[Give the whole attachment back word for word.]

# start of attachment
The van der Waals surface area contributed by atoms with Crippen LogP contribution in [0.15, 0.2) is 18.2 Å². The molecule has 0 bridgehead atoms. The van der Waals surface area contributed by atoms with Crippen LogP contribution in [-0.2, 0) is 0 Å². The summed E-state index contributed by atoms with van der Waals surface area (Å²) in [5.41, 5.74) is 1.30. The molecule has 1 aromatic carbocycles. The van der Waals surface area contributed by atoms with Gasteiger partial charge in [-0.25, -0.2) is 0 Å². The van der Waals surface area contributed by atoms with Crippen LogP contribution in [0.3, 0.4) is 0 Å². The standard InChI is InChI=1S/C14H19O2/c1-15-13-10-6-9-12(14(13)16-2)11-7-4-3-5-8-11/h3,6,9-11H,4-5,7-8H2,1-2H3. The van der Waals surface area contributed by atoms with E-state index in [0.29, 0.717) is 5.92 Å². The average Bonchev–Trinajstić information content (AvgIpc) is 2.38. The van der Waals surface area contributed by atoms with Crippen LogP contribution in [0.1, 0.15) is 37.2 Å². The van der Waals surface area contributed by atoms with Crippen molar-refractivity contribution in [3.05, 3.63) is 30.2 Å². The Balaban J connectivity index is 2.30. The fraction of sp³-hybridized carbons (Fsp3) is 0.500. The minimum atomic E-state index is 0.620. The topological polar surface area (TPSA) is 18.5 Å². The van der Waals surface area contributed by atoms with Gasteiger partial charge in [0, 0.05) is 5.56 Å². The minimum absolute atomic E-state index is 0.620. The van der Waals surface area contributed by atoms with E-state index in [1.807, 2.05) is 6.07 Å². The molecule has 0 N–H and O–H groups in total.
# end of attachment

The van der Waals surface area contributed by atoms with Crippen LogP contribution in [0.15, 0.2) is 18.2 Å². The molecule has 0 bridgehead atoms. The van der Waals surface area contributed by atoms with Crippen LogP contribution in [-0.2, 0) is 0 Å². The summed E-state index contributed by atoms with van der Waals surface area (Å²) in [5.41, 5.74) is 1.30. The molecule has 1 aromatic carbocycles. The van der Waals surface area contributed by atoms with Gasteiger partial charge in [-0.25, -0.2) is 0 Å². The van der Waals surface area contributed by atoms with Crippen LogP contribution in [0.3, 0.4) is 0 Å². The standard InChI is InChI=1S/C14H19O2/c1-15-13-10-6-9-12(14(13)16-2)11-7-4-3-5-8-11/h3,6,9-11H,4-5,7-8H2,1-2H3. The van der Waals surface area contributed by atoms with E-state index in [0.29, 0.717) is 5.92 Å². The average Bonchev–Trinajstić information content (AvgIpc) is 2.38. The van der Waals surface area contributed by atoms with Crippen LogP contribution in [0.1, 0.15) is 37.2 Å². The van der Waals surface area contributed by atoms with Crippen molar-refractivity contribution in [3.05, 3.63) is 30.2 Å². The Balaban J connectivity index is 2.30. The fraction of sp³-hybridized carbons (Fsp3) is 0.500. The minimum atomic E-state index is 0.620. The topological polar surface area (TPSA) is 18.5 Å². The van der Waals surface area contributed by atoms with Gasteiger partial charge in [0, 0.05) is 5.56 Å². The minimum absolute atomic E-state index is 0.620. The van der Waals surface area contributed by atoms with E-state index in [1.807, 2.05) is 6.07 Å². The molecule has 0 N–H and O–H groups in total.